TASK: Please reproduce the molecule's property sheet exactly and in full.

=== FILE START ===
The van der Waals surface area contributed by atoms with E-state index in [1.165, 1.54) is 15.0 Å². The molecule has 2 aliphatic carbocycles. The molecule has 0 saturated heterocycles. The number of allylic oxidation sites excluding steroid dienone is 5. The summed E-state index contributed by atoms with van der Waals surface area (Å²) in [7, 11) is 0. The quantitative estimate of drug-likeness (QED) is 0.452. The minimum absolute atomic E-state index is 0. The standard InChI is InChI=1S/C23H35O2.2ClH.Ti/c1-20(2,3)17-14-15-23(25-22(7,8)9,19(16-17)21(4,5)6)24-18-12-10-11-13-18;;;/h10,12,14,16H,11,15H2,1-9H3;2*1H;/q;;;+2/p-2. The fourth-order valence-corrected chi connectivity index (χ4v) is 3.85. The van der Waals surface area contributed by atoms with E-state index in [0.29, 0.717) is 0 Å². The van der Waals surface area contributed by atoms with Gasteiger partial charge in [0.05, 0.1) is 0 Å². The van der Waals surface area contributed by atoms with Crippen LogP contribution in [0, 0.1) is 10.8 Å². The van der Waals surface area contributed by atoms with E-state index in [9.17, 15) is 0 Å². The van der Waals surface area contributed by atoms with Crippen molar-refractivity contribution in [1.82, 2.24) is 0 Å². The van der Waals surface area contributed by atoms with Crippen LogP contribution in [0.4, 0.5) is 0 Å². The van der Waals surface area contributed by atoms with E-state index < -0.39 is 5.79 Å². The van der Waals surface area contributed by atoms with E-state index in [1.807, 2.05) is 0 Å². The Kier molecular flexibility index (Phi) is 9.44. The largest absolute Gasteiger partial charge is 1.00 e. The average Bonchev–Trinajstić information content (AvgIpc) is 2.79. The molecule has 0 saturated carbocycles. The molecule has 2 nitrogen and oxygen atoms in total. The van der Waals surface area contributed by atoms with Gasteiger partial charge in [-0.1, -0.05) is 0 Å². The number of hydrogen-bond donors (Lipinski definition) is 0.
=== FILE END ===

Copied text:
The van der Waals surface area contributed by atoms with E-state index in [1.165, 1.54) is 15.0 Å². The molecule has 2 aliphatic carbocycles. The molecule has 0 saturated heterocycles. The number of allylic oxidation sites excluding steroid dienone is 5. The summed E-state index contributed by atoms with van der Waals surface area (Å²) in [7, 11) is 0. The quantitative estimate of drug-likeness (QED) is 0.452. The minimum absolute atomic E-state index is 0. The standard InChI is InChI=1S/C23H35O2.2ClH.Ti/c1-20(2,3)17-14-15-23(25-22(7,8)9,19(16-17)21(4,5)6)24-18-12-10-11-13-18;;;/h10,12,14,16H,11,15H2,1-9H3;2*1H;/q;;;+2/p-2. The fourth-order valence-corrected chi connectivity index (χ4v) is 3.85. The van der Waals surface area contributed by atoms with E-state index in [0.29, 0.717) is 0 Å². The van der Waals surface area contributed by atoms with Gasteiger partial charge in [0.05, 0.1) is 0 Å². The van der Waals surface area contributed by atoms with Crippen LogP contribution in [0, 0.1) is 10.8 Å². The van der Waals surface area contributed by atoms with E-state index in [9.17, 15) is 0 Å². The van der Waals surface area contributed by atoms with Crippen molar-refractivity contribution in [1.82, 2.24) is 0 Å². The van der Waals surface area contributed by atoms with Crippen LogP contribution in [0.4, 0.5) is 0 Å². The van der Waals surface area contributed by atoms with E-state index < -0.39 is 5.79 Å². The van der Waals surface area contributed by atoms with E-state index in [1.807, 2.05) is 0 Å². The Kier molecular flexibility index (Phi) is 9.44. The largest absolute Gasteiger partial charge is 1.00 e. The average Bonchev–Trinajstić information content (AvgIpc) is 2.79. The molecule has 0 saturated carbocycles. The molecule has 2 nitrogen and oxygen atoms in total. The van der Waals surface area contributed by atoms with Gasteiger partial charge in [-0.1, -0.05) is 0 Å². The number of hydrogen-bond donors (Lipinski definition) is 0.